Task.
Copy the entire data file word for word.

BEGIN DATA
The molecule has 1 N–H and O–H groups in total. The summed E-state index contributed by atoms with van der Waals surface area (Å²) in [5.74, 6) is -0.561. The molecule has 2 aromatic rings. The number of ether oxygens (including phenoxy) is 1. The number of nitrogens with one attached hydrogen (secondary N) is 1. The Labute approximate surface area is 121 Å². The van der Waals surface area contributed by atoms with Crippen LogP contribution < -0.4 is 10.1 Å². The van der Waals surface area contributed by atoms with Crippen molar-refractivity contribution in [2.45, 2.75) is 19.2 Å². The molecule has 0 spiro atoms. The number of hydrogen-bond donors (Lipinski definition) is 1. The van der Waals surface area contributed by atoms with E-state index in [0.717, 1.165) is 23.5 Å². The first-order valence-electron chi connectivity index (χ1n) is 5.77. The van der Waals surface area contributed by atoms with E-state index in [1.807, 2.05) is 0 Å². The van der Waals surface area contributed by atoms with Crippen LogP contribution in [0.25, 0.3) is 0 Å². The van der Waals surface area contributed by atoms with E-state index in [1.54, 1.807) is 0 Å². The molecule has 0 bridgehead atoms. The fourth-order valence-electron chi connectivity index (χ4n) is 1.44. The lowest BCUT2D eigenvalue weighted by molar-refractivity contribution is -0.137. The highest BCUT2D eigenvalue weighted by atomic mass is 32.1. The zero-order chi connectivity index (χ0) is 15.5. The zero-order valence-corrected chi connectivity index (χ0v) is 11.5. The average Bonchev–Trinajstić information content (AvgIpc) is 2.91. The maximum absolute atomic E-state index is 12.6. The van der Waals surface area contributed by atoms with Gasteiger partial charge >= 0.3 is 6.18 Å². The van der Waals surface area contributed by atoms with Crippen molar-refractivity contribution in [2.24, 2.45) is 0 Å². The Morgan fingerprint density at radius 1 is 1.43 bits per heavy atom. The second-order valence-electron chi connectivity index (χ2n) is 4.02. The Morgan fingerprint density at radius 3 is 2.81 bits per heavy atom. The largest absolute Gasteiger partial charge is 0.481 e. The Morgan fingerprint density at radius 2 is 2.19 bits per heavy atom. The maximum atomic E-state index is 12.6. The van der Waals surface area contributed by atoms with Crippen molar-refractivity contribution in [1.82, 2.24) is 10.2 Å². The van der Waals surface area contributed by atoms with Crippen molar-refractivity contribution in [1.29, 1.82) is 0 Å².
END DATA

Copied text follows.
The molecule has 1 N–H and O–H groups in total. The summed E-state index contributed by atoms with van der Waals surface area (Å²) in [5.74, 6) is -0.561. The molecule has 2 aromatic rings. The number of ether oxygens (including phenoxy) is 1. The number of nitrogens with one attached hydrogen (secondary N) is 1. The Labute approximate surface area is 121 Å². The van der Waals surface area contributed by atoms with Crippen LogP contribution < -0.4 is 10.1 Å². The van der Waals surface area contributed by atoms with Crippen molar-refractivity contribution in [2.45, 2.75) is 19.2 Å². The molecule has 0 spiro atoms. The number of hydrogen-bond donors (Lipinski definition) is 1. The van der Waals surface area contributed by atoms with E-state index in [0.717, 1.165) is 23.5 Å². The first-order valence-electron chi connectivity index (χ1n) is 5.77. The van der Waals surface area contributed by atoms with E-state index in [1.807, 2.05) is 0 Å². The van der Waals surface area contributed by atoms with Crippen LogP contribution in [0.25, 0.3) is 0 Å². The van der Waals surface area contributed by atoms with E-state index in [1.54, 1.807) is 0 Å². The molecule has 0 bridgehead atoms. The fourth-order valence-electron chi connectivity index (χ4n) is 1.44. The lowest BCUT2D eigenvalue weighted by molar-refractivity contribution is -0.137. The highest BCUT2D eigenvalue weighted by atomic mass is 32.1. The zero-order chi connectivity index (χ0) is 15.5. The zero-order valence-corrected chi connectivity index (χ0v) is 11.5. The average Bonchev–Trinajstić information content (AvgIpc) is 2.91. The maximum absolute atomic E-state index is 12.6. The van der Waals surface area contributed by atoms with Gasteiger partial charge >= 0.3 is 6.18 Å². The van der Waals surface area contributed by atoms with Crippen molar-refractivity contribution in [2.24, 2.45) is 0 Å². The Morgan fingerprint density at radius 1 is 1.43 bits per heavy atom. The second-order valence-electron chi connectivity index (χ2n) is 4.02. The Morgan fingerprint density at radius 3 is 2.81 bits per heavy atom. The largest absolute Gasteiger partial charge is 0.481 e. The Morgan fingerprint density at radius 2 is 2.19 bits per heavy atom. The maximum atomic E-state index is 12.6. The van der Waals surface area contributed by atoms with Crippen molar-refractivity contribution in [1.82, 2.24) is 10.2 Å². The van der Waals surface area contributed by atoms with Crippen molar-refractivity contribution in [1.29, 1.82) is 0 Å².